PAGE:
Duets are, in a way, dialogues in musical form. In the song, parts are interchanged, in the sense that the portions of the tune that the male singer sings in the first charanam are mostly taken over by the female singer in the second charanam and vice versa. This gives us a chance to compare the embellishments a singer brings to the composition. In Penn Maane from Naan Sigappu Manithan (1986), the famed chemistry of this combination is at its best.
Listeners often point out subtle differences in the manner in which Balasubrahmanyam sang for Rajinikanth and Kamal Haasan, the leading stars of his era, even though the singer denied the comparison. Whether the difference is real or imagined, there is no denying that his voice fit both stars organically.
In Mani Ratnam’s Telugu-language Geethanjali (1989), SPB’s rendition of O Papa Lali brings out the frustration and pain of the terminally ill hero goes through as he watches time pummel the prospects of his love. But there is a gentleness too in what the hero feels, something SPB nails in the pallavi.
When the movie was dubbed into Tamil as Idayathai Thirudathe, SPB had undergone a serious surgery to his throat, risking his very career. The Tamil version of this song was sung by Mano, and it is not difficult to notice the missing subtleties.
The legendary playback singer P Suseela and SPB’s contemporary Malaysia Vasudevan had more than once mentioned SPB’s control over modulations in the notes or sangatis as his greatest strength. This came through superbly in his early years, especially in songs with MS Viswanathan.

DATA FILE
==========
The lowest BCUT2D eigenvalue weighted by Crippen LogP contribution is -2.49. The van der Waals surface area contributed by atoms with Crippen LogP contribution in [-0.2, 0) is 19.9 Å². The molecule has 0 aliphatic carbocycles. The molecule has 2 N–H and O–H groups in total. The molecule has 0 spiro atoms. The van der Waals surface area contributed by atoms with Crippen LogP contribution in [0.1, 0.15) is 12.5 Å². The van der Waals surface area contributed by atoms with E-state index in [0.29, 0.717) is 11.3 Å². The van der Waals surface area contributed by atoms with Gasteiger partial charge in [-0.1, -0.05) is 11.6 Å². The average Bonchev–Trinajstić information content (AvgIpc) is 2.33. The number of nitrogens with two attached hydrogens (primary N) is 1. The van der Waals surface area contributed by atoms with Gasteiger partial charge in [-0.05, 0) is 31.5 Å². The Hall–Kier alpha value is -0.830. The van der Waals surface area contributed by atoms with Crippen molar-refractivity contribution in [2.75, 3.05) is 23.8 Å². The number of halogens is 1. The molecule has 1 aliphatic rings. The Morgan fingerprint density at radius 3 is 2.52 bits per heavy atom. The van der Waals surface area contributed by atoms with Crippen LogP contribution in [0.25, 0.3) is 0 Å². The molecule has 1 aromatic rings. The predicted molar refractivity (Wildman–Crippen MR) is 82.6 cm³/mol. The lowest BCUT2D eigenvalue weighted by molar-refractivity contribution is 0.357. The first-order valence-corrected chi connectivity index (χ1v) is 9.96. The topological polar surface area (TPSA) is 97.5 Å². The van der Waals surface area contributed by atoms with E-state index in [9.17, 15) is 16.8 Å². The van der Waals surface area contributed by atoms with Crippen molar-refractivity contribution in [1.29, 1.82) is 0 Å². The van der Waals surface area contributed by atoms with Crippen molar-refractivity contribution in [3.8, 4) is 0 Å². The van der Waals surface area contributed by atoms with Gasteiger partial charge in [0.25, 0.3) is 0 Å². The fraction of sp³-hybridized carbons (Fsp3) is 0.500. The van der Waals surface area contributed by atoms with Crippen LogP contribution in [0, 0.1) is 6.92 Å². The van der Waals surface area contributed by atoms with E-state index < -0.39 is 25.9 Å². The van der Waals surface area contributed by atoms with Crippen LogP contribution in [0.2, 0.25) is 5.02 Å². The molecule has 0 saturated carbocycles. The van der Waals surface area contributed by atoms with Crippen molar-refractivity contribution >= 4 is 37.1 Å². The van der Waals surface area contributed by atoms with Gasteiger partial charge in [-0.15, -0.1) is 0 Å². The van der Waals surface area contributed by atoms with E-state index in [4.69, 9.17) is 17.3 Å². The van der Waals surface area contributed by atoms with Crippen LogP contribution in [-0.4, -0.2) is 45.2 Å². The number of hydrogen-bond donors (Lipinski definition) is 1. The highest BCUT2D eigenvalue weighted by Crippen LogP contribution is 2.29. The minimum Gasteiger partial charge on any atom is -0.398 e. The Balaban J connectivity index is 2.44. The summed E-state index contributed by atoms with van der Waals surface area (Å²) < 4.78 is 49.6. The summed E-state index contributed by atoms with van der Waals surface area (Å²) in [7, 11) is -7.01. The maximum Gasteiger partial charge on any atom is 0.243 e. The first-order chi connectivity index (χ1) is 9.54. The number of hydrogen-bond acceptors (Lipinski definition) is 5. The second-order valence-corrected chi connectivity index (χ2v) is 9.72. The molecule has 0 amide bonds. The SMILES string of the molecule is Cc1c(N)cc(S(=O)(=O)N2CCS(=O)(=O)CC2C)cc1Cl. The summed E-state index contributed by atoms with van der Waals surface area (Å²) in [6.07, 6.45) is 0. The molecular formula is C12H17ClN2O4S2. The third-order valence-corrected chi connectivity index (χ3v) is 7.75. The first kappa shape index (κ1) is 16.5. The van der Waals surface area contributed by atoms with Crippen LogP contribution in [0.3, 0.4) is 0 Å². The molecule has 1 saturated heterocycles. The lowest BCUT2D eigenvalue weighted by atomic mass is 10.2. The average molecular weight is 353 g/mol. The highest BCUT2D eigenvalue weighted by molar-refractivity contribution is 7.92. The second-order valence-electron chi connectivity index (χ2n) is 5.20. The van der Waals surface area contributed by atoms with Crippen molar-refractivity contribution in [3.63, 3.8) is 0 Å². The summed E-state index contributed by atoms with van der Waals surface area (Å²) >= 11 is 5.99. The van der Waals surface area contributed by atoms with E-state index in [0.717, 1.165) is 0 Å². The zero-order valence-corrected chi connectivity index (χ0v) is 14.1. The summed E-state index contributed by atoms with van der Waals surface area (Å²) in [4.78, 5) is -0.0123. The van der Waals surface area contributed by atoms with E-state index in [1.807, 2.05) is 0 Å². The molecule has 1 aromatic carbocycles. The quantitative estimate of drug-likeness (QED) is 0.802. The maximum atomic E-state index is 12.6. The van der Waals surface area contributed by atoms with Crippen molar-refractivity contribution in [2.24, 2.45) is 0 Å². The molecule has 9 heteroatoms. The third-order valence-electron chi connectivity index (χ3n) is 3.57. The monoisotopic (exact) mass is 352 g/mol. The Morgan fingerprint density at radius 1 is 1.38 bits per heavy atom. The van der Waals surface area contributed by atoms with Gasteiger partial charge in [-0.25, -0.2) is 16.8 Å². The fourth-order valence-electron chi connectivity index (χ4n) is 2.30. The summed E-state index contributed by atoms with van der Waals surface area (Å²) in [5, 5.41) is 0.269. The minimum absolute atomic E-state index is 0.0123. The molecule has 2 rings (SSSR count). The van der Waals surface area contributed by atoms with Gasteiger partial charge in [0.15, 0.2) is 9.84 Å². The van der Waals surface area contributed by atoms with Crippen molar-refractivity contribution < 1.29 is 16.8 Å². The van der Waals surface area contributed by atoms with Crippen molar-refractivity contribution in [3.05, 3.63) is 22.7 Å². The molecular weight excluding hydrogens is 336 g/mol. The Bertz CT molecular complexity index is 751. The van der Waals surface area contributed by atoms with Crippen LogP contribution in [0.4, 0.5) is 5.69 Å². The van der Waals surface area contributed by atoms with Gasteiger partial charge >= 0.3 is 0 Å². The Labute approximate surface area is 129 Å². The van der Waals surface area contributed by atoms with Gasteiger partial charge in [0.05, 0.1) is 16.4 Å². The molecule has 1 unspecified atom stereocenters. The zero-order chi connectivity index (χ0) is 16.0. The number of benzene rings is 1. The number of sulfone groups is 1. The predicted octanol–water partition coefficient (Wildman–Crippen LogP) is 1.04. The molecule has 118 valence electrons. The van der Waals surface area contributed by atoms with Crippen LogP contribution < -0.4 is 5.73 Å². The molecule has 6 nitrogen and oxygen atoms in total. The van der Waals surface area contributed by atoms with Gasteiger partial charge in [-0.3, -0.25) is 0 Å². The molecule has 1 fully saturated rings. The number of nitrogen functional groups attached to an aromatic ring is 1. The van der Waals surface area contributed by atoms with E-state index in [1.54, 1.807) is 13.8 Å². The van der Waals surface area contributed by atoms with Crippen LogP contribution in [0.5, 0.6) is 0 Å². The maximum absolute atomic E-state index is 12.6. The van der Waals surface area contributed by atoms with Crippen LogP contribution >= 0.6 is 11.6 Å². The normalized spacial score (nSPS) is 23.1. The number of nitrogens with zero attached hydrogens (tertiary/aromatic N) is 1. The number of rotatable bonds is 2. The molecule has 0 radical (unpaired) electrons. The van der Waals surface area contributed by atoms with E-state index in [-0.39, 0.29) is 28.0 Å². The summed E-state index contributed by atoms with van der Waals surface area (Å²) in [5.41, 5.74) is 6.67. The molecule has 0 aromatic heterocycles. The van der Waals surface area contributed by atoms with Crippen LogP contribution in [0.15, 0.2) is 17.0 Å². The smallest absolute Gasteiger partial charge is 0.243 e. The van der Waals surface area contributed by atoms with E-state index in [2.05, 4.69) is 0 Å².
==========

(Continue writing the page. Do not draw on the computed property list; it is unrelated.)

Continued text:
Balasubrahmanyam had mentioned in an interview some years ago that Viswanathan often made quick changes to the songs during the course of the recording, which made life hard for the singers. The changes were not always minor. One such song was Ragangal Pathinaru in Rajinikanth’s comedy Thillu Mullu (1981). It was vocal gymnastics that only SPB could have pulled off.
SPB did not formally train in the classical vocal style – which he described in several interviews as a handicap of sorts. A criticism against him was that he wasn’t good enough with heavy classical numbers, but this isn’t entirely true.
In Viswathulasi (2004), MS Viswanathan returned as a composer after a long gap. The song Kannama Kanavillaya carries a strong Hindustani flavour with a charanam that is as complex in its structure as it can get for a film song. SPB aced the nuances with ease.
When he was hospitalitalised in early August, SPB put out a video saying his symptoms were mild and he would be discharged in a couple of days. Things did not turn out that way. India has lost one of its greatest singers to a pandemic that has wreaked havoc across the globe.
Balasubrahmanyam’s failure to keep up his promise to return reminds one of a stunning gem he sang for Viswanathan in Varumayin Niram Sivappu (1980). The setting, yet again, was failed love. The great Tamil poet Subramania Bharathi’s lyrics chide the lover for failing to turn up as promised. This short masterpiece is everything that SP Balasubrahmanyam offered.
Vaarthai thavarivittai, adi kannama, maarbu thudikuthadi: you broke your word, kannama! My heart weeps.